In 2011, Grob published research showing that psilocybin was effective at reducing anxiety in patients with advanced-stage cancer[*]. Moreover, lowered anxiety and improvements in mood were sustained some months after the trial. This was a pilot study, but it was important as it laid the groundwork for future studies into how psychedelics can help treat end-of-life anxiety.
End-of-life anxiety is very common among patients with terminal illnesses, yet many find that conventional treatments don’t help. Many such patients find that a psilocybin experience helps them come to terms with their illness and their own mortality.
#6. Psychedelic Research Shows MDMA May Be Effective in Treating PTSD
Also in 2011, the researcher Michael Mithoefer published a study demonstrating that MDMA is both safe and effective in the treatment of post-traumatic stress disorder (PTSD)[*]. PTSD is a type of mental health disorder in which a trauma results in symptoms such as flashbacks, nightmares, anxiety, and difficulties sleeping. The trauma may include past abuse or distressing events in adulthood, such as fighting in a war or witnessing terrible incidents.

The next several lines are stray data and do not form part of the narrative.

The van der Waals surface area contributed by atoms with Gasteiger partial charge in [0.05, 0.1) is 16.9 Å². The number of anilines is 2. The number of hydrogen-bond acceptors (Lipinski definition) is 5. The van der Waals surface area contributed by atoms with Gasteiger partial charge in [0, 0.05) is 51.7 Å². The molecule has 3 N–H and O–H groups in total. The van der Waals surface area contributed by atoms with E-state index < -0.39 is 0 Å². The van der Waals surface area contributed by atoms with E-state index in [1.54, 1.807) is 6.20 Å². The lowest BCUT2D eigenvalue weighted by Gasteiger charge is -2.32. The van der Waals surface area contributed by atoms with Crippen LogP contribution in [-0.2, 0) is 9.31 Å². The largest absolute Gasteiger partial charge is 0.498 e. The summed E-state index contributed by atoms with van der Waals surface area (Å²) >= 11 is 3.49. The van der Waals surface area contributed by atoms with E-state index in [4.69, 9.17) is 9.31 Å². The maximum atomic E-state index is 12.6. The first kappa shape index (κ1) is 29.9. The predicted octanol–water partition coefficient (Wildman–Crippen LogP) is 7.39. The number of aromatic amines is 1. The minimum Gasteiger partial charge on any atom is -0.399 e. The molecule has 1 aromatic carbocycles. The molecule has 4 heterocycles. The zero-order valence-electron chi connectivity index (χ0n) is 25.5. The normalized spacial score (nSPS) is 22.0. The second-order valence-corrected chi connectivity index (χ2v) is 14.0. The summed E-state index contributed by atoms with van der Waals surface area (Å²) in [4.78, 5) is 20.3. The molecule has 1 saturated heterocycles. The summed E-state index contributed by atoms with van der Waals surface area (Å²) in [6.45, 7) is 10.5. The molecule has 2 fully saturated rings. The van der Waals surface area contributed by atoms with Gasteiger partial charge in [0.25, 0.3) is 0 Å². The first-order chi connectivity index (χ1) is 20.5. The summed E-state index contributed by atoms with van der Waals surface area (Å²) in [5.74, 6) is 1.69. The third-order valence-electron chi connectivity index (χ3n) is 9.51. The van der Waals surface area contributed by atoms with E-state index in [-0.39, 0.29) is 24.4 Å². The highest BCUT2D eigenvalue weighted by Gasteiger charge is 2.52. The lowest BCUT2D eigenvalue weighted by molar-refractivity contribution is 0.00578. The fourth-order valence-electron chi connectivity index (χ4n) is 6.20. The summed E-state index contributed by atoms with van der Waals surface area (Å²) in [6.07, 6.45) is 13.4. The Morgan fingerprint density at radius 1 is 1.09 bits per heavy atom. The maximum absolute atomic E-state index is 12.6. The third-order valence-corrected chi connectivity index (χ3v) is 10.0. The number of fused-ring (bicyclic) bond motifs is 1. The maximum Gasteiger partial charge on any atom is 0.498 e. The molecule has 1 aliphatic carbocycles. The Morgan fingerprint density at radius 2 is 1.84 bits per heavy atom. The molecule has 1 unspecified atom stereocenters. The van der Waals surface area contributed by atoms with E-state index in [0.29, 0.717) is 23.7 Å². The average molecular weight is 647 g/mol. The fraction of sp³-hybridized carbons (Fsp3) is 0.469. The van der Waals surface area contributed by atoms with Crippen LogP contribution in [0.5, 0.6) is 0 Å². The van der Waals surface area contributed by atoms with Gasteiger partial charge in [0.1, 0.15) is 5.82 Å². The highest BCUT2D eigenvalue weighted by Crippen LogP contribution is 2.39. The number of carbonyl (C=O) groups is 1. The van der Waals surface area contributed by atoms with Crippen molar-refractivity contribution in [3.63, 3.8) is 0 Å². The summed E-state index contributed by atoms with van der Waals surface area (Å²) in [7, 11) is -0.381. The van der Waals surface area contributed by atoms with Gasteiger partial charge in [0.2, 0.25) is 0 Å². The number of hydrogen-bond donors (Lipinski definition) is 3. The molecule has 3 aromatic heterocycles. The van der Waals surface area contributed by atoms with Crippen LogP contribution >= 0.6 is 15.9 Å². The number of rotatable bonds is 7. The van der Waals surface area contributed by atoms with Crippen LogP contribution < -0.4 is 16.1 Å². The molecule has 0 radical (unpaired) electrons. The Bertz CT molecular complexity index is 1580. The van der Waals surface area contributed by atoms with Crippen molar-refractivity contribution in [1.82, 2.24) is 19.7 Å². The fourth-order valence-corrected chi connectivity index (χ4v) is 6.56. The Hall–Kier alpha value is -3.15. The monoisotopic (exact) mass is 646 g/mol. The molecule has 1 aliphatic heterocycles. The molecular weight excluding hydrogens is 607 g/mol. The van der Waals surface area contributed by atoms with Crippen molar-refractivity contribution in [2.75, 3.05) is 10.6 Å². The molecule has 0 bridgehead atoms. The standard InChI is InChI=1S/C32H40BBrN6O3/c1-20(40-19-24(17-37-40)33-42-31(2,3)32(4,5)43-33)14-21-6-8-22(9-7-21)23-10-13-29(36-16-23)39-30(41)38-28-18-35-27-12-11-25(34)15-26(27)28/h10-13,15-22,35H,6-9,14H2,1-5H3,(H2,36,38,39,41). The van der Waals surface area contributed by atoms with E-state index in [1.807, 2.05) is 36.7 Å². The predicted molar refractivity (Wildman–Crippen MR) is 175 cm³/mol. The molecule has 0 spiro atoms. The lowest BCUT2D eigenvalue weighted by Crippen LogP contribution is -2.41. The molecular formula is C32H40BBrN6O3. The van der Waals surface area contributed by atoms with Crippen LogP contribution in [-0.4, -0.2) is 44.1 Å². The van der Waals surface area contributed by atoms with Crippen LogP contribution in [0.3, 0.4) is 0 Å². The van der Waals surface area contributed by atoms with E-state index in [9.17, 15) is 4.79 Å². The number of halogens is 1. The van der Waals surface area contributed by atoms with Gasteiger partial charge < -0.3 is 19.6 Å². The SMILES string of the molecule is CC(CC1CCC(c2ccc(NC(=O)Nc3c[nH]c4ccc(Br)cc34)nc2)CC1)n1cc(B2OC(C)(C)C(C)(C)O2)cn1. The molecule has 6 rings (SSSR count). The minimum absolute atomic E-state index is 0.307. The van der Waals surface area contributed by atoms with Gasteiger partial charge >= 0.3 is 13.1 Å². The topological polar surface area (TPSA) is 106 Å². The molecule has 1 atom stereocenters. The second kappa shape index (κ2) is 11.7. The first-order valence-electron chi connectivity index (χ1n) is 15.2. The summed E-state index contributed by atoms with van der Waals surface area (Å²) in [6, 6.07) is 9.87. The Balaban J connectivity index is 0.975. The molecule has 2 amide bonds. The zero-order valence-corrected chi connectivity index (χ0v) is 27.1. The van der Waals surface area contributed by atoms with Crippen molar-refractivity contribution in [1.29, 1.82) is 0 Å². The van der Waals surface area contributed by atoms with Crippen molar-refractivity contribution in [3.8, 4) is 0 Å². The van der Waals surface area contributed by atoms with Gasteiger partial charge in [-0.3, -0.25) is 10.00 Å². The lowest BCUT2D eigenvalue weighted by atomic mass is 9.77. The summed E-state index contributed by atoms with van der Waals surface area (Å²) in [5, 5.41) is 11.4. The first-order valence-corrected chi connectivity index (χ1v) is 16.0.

For many people with PTSD, the condition is treatment-resistant, meaning that no treatments offer substantial relief. Mithoefer’s study, however, showed that MDMA (known for being used recreationally) could be used as an effective tool in therapy for people living with PTSD. The compound led to significant reductions in anxiety and fear, allowing participants to explore their trauma in therapy with greater ease. This led to improved mental health outcomes.
#7. Studies Demonstrating How Psilocybin Affects the Brain
In 2014, Robin Carhart-Harris from Imperial College London published a study describing how psilocybin increases communication between areas of the brain that don’t normally communicate with each other[*].